Christianity | Literature in English, British Isles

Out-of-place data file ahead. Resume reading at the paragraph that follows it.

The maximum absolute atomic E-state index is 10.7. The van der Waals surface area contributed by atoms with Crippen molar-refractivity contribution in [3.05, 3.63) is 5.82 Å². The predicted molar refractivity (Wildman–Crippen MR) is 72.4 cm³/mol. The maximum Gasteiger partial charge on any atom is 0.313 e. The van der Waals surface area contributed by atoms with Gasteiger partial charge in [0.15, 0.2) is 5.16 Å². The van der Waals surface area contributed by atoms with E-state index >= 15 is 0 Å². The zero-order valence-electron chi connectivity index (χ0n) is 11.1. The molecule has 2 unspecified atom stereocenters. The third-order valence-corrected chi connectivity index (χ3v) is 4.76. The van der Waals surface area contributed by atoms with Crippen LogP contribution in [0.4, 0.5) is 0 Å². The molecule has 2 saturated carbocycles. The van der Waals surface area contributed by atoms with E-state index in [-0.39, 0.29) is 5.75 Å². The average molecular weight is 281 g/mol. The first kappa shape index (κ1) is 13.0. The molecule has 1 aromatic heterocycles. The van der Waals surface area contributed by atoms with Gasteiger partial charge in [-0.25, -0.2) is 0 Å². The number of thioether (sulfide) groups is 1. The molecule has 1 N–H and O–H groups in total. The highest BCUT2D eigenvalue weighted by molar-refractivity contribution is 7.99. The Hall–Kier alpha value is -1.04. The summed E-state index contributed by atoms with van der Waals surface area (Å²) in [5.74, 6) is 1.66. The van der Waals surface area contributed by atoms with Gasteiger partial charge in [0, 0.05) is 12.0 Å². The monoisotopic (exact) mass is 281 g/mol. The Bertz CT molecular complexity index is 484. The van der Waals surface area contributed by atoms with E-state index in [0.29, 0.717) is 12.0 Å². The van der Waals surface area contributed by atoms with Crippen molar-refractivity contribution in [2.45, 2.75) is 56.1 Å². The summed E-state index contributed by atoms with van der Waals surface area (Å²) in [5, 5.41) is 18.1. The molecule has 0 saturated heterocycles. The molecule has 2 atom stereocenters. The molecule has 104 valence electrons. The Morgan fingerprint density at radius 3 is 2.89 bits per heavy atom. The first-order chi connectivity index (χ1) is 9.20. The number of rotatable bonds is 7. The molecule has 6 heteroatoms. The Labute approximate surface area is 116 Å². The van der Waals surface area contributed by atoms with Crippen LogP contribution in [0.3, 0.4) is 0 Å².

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A paradox is a statement that appears contradictory but ultimately makes sense. “Sonnet XIV: Batter my heart, three person’d God” (1632) by John Donne reflects the many paradoxes within the Bible and Christian faith. Read within the context of his religious beliefs and the rest of the Holy Sonnets, “Batter my heart, three-person’d God” is a poem that exhibits Donne’s theology of God and the process of salvation. The speaker affirms that the power of the triune God is required to break the bonds of sin. He finds freedom from sin in submitting to God’s will, and he finds innocence in God’s act of saving love (lines 13-14). In the Bible, there exists a tension between the holy nature of God who judges and the merciful nature of God who also saves. Similarly, in this poem, there exists a tension between conflicting poetic devices. Donne uses diction, sound devices and form, figurative language, and explicit paradoxes to illustrate these conflicting statements about the Christian life. Since the abstract meaning of words is more important than their literal meanings, the poem demonstrates that the speaker eventually understands these complex, theological concepts.